Rescue operations scaled down as flood waters recede in Kerala


Rescue operations scaled down as flood waters recede in Kerala

Many in the Indian state are returning to their homes after the deluge which has killed hundreds of people

People rescue their goats in a country boat at Kuttanad in Kerala, India (Tibin Augustine/AP)
People rescue their goats in a country boat at Kuttanad in Kerala, India (Tibin Augustine/AP)

The Indian military is scaling down rescue operations in the flood-ravaged southern state of Kerala.

Intense floods have killed more than 200 people in the tourist haven and driven hundreds of thousands from their homes.

Decreasing rains and floodwaters means the navy can cut back on its rescue teams in Kerala, navy spokesman Captain D.K. Sharma said in a statement.

The navy has rescued nearly 16,000 people in the state.

A bicycle is hung from a tree branch to avoid being washed away (Tibin Augustine/AP)

The annual monsoon rains were already under way in Kerala when it was hit by torrential downpours beginning on August 8.

The rains have decreased substantially and meteorologists are expecting light-to-moderate rains in coming days.

Thousands of people have been leaving Kerala’s relief camps over the past two days, heading home to check on damage and begin the long process of cleaning up.

“There was sludge and muck nearly up to my knee,” a dismayed Abdullah Aliyar said.

The 65-year-old, who has been living with his family at a relief camp for more than a week, returned briefly to his nearby home Monday to find it uninhabitable and without drinking water or electricity.

Women line up for food being distributed at a relief camp (Aijaz Rahi/AP)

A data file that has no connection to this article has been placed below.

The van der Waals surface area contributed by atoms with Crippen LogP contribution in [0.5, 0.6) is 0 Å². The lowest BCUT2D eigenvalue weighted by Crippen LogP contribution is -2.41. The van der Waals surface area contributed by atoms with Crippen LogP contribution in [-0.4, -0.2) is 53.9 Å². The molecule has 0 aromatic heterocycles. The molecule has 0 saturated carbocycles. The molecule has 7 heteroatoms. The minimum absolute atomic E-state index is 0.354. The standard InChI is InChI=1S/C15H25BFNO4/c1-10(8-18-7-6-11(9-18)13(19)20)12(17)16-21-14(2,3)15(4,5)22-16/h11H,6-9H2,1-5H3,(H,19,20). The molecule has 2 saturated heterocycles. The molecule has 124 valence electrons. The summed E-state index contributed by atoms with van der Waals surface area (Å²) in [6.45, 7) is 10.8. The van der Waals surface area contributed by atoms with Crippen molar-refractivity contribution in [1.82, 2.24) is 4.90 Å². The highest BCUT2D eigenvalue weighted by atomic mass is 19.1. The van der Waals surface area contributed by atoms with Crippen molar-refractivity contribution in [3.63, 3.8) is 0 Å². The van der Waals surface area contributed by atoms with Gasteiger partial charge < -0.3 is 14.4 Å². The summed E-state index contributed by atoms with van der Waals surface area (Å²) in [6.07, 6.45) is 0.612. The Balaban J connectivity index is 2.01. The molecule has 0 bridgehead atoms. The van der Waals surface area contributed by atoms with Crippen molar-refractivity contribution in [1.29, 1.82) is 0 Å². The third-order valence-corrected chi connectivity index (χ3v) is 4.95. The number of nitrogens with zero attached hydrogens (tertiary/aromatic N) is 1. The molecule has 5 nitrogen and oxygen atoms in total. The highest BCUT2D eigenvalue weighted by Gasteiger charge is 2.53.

For now, the family of five will remain at Union Christian College, a sprawling campus on high ground just outside Kochi.

It is one of more than 3,000 relief camps created amid the havoc of the floods.

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Volunteers at the camp estimate that up to 10,000 people were jammed into the schools’ buildings a week ago.

Today, there are perhaps 1,500.

“People are going home, or to their relatives’ homes,” said K.H. Shahabas, a local elected official who has been working in the camp since it was created.

A church is seen partially covered in flood waters in Alappuzha (Aijaz Rahi/AP)

He said thousands of people poured into the college a few days after the floods began, when other low-lying relief camps were inundated.

While water and electricity have returned to parts of Kerala, the state’s utilities were working to restore service to vast areas that still have no service, the Press Trust of India news agency reported.

“In many areas the condition has improved wherein people can somehow return to their houses,” Kerala’s top elected official, Pinarayi Vijayan, said.

“Water is receding in many places, but in some places it may take a little more time.”

Mr Vijayan said 223 people had died in Kerala since August 8.

Press Association

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